Today I will show you how to force a group policy update on remote computers.

Computers will update group policy in the background every 90 minutes,  in addition, group policy is updated when the computer starts up.

There are times when you make changes or create new GPOs (Group Policy Objects) and you need the changes to go into effect immediately.

There are a few different methods for remotely updating group policy.

Let’s take a look.

Tip: Method 1 is best for older clients, Method 2 and 3 are for systems running 2012 and later.

Method 1: Using the gpupdate command with PsExec

This first method uses a built in command on the client computers called gpupdate.

To immediately force a group policy update on the local computer use this command

gpupdate /force

The /force will force all policies to update not just the new ones.

Now, if you have a bunch of computers that need updated it would be a pain to log into each one and run this command.

To run this on a remote computer you can use the PsExec command from the Sysinternals toolset.

Here is an example of using PsExec to remotely update group policy

“PsExec \\Computername Gpupdate”

Just replace Computername with the actual hostname of the computer.

Method 2: Using Group Policy Management Console

With Windows Server 2012 and later versions, you can now force a group policy update on remote computers from the Group Policy Management Console.

This method is super easy and allows you to run an update on a single OU or all OUs.

Here are the steps

Step 1: Open the Group Policy Management Console

You can open this console on a computer that has the RSAT tools installed or a server running the DHCP role.

Step 2: Right click an OU to update

You can update an individual OU or a parent OU and it will update all sub OUs.

I’m going to update my parent OU “ADPRO Computers” this OU has a few sub OUs broken out into departments. This will run a group policy update on all computers.

I’ll click yes to confirm to run the update.

Now this is pretty cool, I get a window showing me the status of group policy being updated on each computer.

There you have it, that’s how easy it is to use the group policy management console to remotely force a group policy update.

If you are a Powershell nerd then check out the next method.

Related: GPResult Tool: How To Check What Group Policy Objects are Applied

Method 3: Using Powershell Invoke-GPUpdate

In Windows 2012 you can now force an immediate update using the powershell invoke-GPUupdate cmdlet.

This command can be used to update Windows 10 and Windows 7 clients.

You will need Powershell installed as well as the Group Policy Management Console (GPMC).

Here is the command:

Invoke-GPUpdate -Computer COMPUTER02  -RandomDelayInMinutes 0

The RandomDelayInMinutes 0 specifies the delay. Setting it to 0 will update group policy right away.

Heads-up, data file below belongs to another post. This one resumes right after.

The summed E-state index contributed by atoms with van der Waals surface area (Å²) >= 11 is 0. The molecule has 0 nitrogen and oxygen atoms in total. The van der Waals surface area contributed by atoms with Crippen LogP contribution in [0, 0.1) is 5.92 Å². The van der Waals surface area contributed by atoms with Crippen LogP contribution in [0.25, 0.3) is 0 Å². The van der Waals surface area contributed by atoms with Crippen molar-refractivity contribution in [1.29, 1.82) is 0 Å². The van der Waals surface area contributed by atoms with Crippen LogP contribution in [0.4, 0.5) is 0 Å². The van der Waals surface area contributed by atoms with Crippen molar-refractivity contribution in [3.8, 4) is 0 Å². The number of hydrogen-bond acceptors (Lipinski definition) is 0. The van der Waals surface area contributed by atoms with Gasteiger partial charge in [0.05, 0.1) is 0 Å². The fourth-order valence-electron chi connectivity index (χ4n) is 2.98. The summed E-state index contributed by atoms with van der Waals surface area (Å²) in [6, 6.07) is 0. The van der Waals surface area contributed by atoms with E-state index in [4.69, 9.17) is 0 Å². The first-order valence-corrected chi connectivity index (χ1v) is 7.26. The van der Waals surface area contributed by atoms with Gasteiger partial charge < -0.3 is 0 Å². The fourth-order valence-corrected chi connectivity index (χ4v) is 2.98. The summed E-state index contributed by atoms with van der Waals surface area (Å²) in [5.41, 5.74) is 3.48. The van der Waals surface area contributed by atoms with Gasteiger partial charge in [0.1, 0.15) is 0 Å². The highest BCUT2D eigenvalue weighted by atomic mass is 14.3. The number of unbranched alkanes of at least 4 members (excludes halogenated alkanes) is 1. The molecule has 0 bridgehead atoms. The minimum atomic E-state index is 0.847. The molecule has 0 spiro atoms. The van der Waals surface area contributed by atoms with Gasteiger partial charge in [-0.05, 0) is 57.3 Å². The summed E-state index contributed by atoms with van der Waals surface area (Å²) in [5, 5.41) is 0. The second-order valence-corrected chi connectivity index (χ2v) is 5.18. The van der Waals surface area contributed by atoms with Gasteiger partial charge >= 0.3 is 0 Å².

The only downside to using this command is that the clients will get a CMD screen pop up like below.

It only displays for about 3 seconds then closes.

If you want to use the PowerShell command to force an update on all computers you can use these commands:

PS C:\> $computers = Get-ADComputer -Filter *
 PS C:\> $computers | ForEach-Object -Process {Invoke-GPUpdate -Computer $ -RandomDelayInMinutes 0 -Force}

The above commands will pull in every computer from the domain, put them into a variable and run the commands for each object in the variable.

As always I hope you find this article useful.

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  1. Phil on January 14, 2019 at 5:42 pm

    Gpupdate is not available on servers Win 08 and below. It is available on ’12, and ’16 though.

  2. Jason on March 26, 2019 at 4:05 pm

    Forcing GPupdate from GPMC only works if its a “Computer related” GPO.
    Does not work if its “User related”

  3. JJones on November 14, 2019 at 8:14 pm

    The powershell command for a single computer is not correct. There are a couple of mistakes. It should be:

    Invoke-GPUpdate -Computer “computername” -RandomDelayInMinutes 0

    • Robert Allen on November 15, 2019 at 10:33 pm

      I have updated it. Thanks JJones

  4. Devin on January 10, 2020 at 8:44 pm

    You can use powershell and avoid the popup window if you Target the computer settings only:

    `Invoke-GPUpdate -Computer “computername” -RandomDelayInMinutes 0 -Target Computer`

    Also, the GPMC Update… dialog will cause the GPUpdate window to appear if any policies have a user settings that isn’t disabled (I think).

  5. GreenVomit8 on February 28, 2020 at 3:39 am

    Great link. Method 1 worked a treat on win 7 clients . Thank you : )

  6. Subbu on March 13, 2020 at 5:56 pm

    Hey, good article. i want to update Computer settings for a list of computers, how can i achieve that? what is the format?

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